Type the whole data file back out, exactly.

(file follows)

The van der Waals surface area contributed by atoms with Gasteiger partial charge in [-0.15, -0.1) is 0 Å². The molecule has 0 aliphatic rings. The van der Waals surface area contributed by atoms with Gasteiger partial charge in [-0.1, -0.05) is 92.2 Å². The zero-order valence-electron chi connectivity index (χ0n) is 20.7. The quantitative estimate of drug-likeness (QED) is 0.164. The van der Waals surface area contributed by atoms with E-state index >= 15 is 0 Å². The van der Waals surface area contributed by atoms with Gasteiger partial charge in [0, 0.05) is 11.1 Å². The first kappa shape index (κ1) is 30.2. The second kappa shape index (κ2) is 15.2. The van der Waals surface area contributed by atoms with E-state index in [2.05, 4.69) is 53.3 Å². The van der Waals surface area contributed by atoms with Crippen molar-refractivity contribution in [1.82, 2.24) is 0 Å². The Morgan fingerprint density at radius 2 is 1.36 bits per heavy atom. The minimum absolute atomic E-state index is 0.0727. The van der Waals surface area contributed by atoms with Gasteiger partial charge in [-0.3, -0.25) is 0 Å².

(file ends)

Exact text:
The van der Waals surface area contributed by atoms with Gasteiger partial charge in [-0.15, -0.1) is 0 Å². The molecule has 0 aliphatic rings. The van der Waals surface area contributed by atoms with Gasteiger partial charge in [-0.1, -0.05) is 92.2 Å². The zero-order valence-electron chi connectivity index (χ0n) is 20.7. The quantitative estimate of drug-likeness (QED) is 0.164. The van der Waals surface area contributed by atoms with E-state index >= 15 is 0 Å². The van der Waals surface area contributed by atoms with Gasteiger partial charge in [0, 0.05) is 11.1 Å². The first kappa shape index (κ1) is 30.2. The second kappa shape index (κ2) is 15.2. The van der Waals surface area contributed by atoms with E-state index in [2.05, 4.69) is 53.3 Å². The van der Waals surface area contributed by atoms with Crippen molar-refractivity contribution in [1.82, 2.24) is 0 Å². The Morgan fingerprint density at radius 2 is 1.36 bits per heavy atom. The minimum absolute atomic E-state index is 0.0727. The van der Waals surface area contributed by atoms with Gasteiger partial charge in [-0.3, -0.25) is 0 Å².